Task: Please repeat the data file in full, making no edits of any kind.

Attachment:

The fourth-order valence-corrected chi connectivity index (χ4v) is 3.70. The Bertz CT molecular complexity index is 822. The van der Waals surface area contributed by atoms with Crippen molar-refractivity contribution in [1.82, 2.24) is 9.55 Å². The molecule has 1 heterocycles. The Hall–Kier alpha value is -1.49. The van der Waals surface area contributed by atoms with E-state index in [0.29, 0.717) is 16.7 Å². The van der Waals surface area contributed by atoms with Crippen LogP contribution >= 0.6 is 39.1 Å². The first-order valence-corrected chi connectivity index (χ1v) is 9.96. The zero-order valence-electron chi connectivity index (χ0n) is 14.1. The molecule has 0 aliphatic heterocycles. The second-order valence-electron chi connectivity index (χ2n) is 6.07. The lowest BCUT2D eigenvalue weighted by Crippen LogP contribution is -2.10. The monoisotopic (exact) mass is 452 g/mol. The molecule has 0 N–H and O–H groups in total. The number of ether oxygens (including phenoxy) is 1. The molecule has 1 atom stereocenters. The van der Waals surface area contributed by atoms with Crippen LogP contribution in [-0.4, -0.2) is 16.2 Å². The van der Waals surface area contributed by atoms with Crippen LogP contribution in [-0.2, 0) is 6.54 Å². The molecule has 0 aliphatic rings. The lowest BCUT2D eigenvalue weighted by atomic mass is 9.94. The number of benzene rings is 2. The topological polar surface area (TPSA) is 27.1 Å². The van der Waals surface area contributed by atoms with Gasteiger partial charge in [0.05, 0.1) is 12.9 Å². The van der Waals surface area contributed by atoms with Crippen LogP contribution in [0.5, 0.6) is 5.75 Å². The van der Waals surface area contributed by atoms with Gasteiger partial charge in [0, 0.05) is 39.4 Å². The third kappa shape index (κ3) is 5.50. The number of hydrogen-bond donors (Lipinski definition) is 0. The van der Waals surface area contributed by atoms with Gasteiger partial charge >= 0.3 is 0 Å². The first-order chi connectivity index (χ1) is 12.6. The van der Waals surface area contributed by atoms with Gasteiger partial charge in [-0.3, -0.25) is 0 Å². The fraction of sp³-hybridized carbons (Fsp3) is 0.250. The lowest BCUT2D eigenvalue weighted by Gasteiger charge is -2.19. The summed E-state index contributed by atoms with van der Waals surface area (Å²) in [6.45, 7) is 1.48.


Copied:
The fourth-order valence-corrected chi connectivity index (χ4v) is 3.70. The Bertz CT molecular complexity index is 822. The van der Waals surface area contributed by atoms with Crippen molar-refractivity contribution in [1.82, 2.24) is 9.55 Å². The molecule has 1 heterocycles. The Hall–Kier alpha value is -1.49. The van der Waals surface area contributed by atoms with E-state index in [0.29, 0.717) is 16.7 Å². The van der Waals surface area contributed by atoms with Crippen LogP contribution >= 0.6 is 39.1 Å². The first-order valence-corrected chi connectivity index (χ1v) is 9.96. The zero-order valence-electron chi connectivity index (χ0n) is 14.1. The molecule has 0 aliphatic heterocycles. The second-order valence-electron chi connectivity index (χ2n) is 6.07. The lowest BCUT2D eigenvalue weighted by Crippen LogP contribution is -2.10. The monoisotopic (exact) mass is 452 g/mol. The molecule has 0 N–H and O–H groups in total. The number of ether oxygens (including phenoxy) is 1. The molecule has 1 atom stereocenters. The van der Waals surface area contributed by atoms with Crippen LogP contribution in [-0.4, -0.2) is 16.2 Å². The van der Waals surface area contributed by atoms with Crippen LogP contribution in [-0.2, 0) is 6.54 Å². The molecule has 0 aliphatic rings. The lowest BCUT2D eigenvalue weighted by atomic mass is 9.94. The number of benzene rings is 2. The topological polar surface area (TPSA) is 27.1 Å². The van der Waals surface area contributed by atoms with Gasteiger partial charge in [0.05, 0.1) is 12.9 Å². The van der Waals surface area contributed by atoms with Crippen LogP contribution in [0.5, 0.6) is 5.75 Å². The van der Waals surface area contributed by atoms with Gasteiger partial charge in [0, 0.05) is 39.4 Å². The third kappa shape index (κ3) is 5.50. The number of hydrogen-bond donors (Lipinski definition) is 0. The van der Waals surface area contributed by atoms with Gasteiger partial charge >= 0.3 is 0 Å². The first-order chi connectivity index (χ1) is 12.6. The van der Waals surface area contributed by atoms with Gasteiger partial charge in [-0.3, -0.25) is 0 Å². The fraction of sp³-hybridized carbons (Fsp3) is 0.250. The lowest BCUT2D eigenvalue weighted by Gasteiger charge is -2.19. The summed E-state index contributed by atoms with van der Waals surface area (Å²) in [6.45, 7) is 1.48.